It’s likely the second-most-asked question in Trotwood these days, trailing only who will coach the Trotwood-Madison Rams football team next season?
Maurice Douglass can’t answer that. But he did reveal why he left the ultra-successful Trotwood program he rejuvenated for a Springfield program that has struggled.
“Because you want to build programs,” Douglass said. “That’s my thing, building up young men and women and giving them an outlet. To me football is a vehicle that many can use.”
Douglass, 49, said Thursday he considered leaving Trotwood after the 2012 season. He said the 2013 season, where the Rams made their fourth straight state championship game appearance, was his toughest as a coach, mostly from the pressure he was putting on himself. When Douglass heard about a possible opening at Springfield he said he felt it was time for a new challenge.
“When I walked into the building the first time in December, I just knew this is where I was supposed to be at. It wasn’t about money. It wasn’t about any bad blood between me and Trotwood,” Douglass said. “It was just my season was over there. It’s time for someone else to assume the responsibility there and for me to come here and help the kids in Springfield.”
This is Douglass’ second coaching job in Springfield. He served as an assistant coach for Tony Broering at South before taking over at Trotwood, his alma mater, in 2000. The school board also approved Douglass as a youth transition adviser for incoming freshmen, the strength coach and weight-room supervisor.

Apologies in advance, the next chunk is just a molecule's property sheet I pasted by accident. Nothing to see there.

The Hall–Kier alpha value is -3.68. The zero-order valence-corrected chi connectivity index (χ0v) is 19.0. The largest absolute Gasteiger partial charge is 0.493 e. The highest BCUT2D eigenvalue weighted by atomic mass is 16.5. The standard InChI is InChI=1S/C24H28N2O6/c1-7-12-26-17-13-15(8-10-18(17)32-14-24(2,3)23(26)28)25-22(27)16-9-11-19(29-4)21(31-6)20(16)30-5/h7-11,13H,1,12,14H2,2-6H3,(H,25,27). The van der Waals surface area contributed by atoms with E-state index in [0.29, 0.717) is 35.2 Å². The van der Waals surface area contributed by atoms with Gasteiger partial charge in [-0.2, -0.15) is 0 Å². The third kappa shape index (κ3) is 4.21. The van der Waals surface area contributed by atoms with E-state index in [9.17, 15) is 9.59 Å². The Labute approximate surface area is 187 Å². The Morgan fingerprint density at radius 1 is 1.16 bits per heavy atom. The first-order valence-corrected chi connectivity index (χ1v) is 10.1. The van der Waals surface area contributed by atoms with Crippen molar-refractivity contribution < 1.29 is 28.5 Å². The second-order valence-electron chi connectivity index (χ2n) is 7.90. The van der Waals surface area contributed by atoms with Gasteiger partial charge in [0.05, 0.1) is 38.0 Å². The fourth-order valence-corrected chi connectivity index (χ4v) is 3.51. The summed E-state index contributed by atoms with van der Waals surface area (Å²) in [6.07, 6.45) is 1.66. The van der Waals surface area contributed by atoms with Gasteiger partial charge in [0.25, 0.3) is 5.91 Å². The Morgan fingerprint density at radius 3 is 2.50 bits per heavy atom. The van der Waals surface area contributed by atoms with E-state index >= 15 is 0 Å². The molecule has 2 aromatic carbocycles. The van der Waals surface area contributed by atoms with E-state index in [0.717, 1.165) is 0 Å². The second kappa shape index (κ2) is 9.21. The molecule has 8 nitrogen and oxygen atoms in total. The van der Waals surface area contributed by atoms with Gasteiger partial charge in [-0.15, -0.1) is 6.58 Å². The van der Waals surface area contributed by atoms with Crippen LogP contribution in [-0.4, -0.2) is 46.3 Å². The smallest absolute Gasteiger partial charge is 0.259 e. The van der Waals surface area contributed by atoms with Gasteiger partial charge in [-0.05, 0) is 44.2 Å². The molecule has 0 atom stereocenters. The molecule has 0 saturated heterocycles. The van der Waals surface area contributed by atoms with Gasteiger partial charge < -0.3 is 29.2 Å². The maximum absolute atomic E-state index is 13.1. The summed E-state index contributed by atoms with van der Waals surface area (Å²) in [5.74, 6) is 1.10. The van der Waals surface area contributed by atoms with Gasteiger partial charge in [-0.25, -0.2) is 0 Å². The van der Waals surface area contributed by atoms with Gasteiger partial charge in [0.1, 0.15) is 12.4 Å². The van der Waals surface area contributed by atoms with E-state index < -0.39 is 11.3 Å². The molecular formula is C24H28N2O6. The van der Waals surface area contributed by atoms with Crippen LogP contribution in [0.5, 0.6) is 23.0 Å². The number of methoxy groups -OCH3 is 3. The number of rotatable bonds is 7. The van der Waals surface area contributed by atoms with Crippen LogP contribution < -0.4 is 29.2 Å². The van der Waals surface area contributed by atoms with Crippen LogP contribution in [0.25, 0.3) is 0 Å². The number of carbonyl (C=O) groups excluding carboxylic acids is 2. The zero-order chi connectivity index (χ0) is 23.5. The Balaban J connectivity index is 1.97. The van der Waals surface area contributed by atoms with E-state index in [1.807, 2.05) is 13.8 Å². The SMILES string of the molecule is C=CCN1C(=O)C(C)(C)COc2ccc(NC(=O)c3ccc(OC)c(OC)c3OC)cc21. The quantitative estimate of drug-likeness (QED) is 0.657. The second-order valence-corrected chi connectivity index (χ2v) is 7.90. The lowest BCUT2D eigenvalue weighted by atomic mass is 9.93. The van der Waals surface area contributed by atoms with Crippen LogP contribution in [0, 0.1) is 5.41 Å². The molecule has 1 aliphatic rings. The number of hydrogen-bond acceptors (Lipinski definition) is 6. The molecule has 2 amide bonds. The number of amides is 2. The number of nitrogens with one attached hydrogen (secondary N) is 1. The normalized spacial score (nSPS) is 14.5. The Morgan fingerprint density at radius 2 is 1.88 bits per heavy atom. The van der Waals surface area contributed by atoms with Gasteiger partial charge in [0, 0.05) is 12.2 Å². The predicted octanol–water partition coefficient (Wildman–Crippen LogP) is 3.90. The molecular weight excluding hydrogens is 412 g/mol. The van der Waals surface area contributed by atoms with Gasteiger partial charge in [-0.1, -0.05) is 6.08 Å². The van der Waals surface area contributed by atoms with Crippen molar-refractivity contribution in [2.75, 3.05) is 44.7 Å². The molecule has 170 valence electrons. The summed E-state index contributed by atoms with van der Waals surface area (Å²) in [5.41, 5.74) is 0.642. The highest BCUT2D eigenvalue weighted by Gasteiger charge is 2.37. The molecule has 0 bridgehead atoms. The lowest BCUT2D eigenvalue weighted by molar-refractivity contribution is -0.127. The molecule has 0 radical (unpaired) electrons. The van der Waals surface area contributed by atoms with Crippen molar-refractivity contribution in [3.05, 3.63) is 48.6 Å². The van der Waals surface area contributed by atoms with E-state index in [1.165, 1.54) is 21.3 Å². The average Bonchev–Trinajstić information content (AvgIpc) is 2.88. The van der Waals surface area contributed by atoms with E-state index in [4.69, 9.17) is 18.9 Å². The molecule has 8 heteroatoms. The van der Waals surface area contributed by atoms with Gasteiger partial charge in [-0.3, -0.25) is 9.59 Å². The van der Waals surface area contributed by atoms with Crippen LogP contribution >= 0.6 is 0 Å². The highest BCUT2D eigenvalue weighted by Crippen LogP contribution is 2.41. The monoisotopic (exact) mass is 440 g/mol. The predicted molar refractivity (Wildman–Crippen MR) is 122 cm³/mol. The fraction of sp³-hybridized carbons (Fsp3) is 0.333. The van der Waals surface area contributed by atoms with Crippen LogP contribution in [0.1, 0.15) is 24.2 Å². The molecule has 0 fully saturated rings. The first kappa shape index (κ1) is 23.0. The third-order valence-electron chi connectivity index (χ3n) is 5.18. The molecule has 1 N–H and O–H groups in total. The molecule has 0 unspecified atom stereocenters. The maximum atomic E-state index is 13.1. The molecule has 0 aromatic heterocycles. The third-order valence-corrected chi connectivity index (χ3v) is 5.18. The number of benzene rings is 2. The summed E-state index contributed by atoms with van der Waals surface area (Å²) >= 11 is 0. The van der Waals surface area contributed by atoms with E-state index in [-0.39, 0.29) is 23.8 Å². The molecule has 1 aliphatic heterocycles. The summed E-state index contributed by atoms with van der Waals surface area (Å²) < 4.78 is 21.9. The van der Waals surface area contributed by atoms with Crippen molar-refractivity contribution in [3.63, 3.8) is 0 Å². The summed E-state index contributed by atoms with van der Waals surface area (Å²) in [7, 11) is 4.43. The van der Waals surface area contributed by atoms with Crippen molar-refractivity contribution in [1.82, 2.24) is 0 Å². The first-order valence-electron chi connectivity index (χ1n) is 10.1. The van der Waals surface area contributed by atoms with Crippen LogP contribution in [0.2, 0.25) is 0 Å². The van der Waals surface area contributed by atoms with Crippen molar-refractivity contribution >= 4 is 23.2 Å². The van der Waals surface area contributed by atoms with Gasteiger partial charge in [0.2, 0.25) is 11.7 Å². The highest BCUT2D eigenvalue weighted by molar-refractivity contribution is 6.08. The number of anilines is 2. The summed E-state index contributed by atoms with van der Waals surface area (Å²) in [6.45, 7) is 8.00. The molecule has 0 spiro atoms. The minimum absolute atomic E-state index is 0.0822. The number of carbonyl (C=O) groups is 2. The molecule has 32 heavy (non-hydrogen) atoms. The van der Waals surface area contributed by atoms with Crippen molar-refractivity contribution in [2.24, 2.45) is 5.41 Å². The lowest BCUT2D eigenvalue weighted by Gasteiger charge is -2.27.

Douglass led the Rams to the playoffs in eight of his 14 seasons, including a state championship in 2011. Springfield has qualified for the playoffs twice since North and South merged in 2008, but has gone 4-26 the past three seasons. That Douglass has sent 156 players to college programs didn’t go unnoticed.
“I think what really stands out about Maurice more than anything is his passion for making an impact in the lives of students,” Springfield AD Mike Dellapina said. “His track record of helping students realize their dream and play college football says a lot. But in order for those kids to get the opportunity to play college football they have meet the criteria academically. That speaks to his ability to emphasize academics with his students.”
Douglass didn’t predict the playoffs for Springfield in 2014. He also didn’t try to curtail expectations in his first season.
“I’m going for it,” Douglass said, smiling. “That’s all I know. All I know is 15 weeks. We’re going to compete every day. Every kid is given a new lease on life. They have a fresh start with me.”